I have been doing quite a bit of reading on vintage (and historical) ladies clothing. My recent topic of interest are stockings. Originally designed for warmth, they progressed through time to be both useful and fashionable.
While wondering how stockings were held in place (most were thigh and over the knee length), I had a flashback to an older lady patient of mine who rolled her cotton stockings to hold them up. She had me pull them up the leg then rolled them down a bit. Then she twisted the roll and tucked the twist into the top of the stocking. I imagine one would need to constantly be pulling them up and re-rolling, and the garter and suspender belt would have been a boon. These were from the days of no elastic and no stretchy materials like nylon and rayon.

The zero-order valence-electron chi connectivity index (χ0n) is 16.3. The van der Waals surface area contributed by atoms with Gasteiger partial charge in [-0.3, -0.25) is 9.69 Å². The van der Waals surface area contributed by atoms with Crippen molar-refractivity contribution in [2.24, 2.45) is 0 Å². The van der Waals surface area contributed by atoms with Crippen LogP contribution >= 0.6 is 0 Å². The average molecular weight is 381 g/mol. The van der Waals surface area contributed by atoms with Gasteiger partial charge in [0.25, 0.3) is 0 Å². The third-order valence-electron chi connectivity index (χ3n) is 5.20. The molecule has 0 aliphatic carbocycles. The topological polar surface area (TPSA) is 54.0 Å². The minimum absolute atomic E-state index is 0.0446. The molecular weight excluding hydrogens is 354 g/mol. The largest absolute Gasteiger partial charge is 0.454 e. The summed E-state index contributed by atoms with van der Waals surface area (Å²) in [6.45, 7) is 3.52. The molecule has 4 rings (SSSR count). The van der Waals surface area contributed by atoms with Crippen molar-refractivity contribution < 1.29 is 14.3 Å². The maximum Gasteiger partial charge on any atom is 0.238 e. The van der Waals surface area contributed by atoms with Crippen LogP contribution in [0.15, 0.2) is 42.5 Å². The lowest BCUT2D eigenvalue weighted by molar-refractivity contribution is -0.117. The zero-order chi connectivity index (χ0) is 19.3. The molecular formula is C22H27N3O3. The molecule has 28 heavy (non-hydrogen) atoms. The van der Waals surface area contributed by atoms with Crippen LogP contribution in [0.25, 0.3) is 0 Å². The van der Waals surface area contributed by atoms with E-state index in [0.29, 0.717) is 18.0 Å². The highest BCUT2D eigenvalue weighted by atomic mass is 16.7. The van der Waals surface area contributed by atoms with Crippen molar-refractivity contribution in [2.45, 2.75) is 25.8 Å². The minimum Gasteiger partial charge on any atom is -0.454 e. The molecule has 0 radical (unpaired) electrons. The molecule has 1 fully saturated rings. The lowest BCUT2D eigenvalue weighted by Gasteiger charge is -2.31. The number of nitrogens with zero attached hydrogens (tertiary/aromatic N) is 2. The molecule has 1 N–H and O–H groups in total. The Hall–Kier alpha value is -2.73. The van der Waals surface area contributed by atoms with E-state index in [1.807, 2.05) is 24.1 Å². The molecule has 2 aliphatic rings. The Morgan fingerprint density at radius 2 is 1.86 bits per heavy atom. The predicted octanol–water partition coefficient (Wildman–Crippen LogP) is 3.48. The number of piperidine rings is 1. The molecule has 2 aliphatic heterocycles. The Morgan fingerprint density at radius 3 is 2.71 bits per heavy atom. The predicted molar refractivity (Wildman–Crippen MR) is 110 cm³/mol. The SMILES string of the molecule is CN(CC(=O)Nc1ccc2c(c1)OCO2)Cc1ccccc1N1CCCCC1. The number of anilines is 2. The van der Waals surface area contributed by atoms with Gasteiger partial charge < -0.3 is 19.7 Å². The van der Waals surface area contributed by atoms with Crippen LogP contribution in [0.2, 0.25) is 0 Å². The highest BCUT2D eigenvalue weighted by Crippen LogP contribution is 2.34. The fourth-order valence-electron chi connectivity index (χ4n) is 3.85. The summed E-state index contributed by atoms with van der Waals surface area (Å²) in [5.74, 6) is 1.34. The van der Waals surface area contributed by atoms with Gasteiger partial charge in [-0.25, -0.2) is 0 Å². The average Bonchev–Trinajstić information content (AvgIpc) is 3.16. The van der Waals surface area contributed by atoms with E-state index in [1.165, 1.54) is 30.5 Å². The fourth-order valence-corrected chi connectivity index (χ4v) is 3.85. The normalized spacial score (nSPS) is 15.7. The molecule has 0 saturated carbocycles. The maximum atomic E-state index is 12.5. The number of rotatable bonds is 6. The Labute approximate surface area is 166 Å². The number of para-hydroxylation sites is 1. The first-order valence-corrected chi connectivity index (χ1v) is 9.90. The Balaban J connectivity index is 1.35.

Cotton and wool were the staple material for the masses, with silk for the more prosperous. When these stockings were washed, in order for them to have the best fit possible, they were dried on stocking forms- leg shaped thin boards that preserved the foot and leg proportions- otherwise the stocking would resemble a crumpled tube of fabric.
Until the 1910s, ladies’ stockings were not on show in public due to the length of the skirts they wore. Once legs were in fashion, many colors, materials, and patterns were available as well as shoes that were meant to showcase the foot and leg- for example T-strap Mary Janes.
Not much later, the illusion of bare legs with the advent of nylon, were all the rage. The advent of elastic fibers made pantyhose popular and the garters and suspenders more or less obsolete.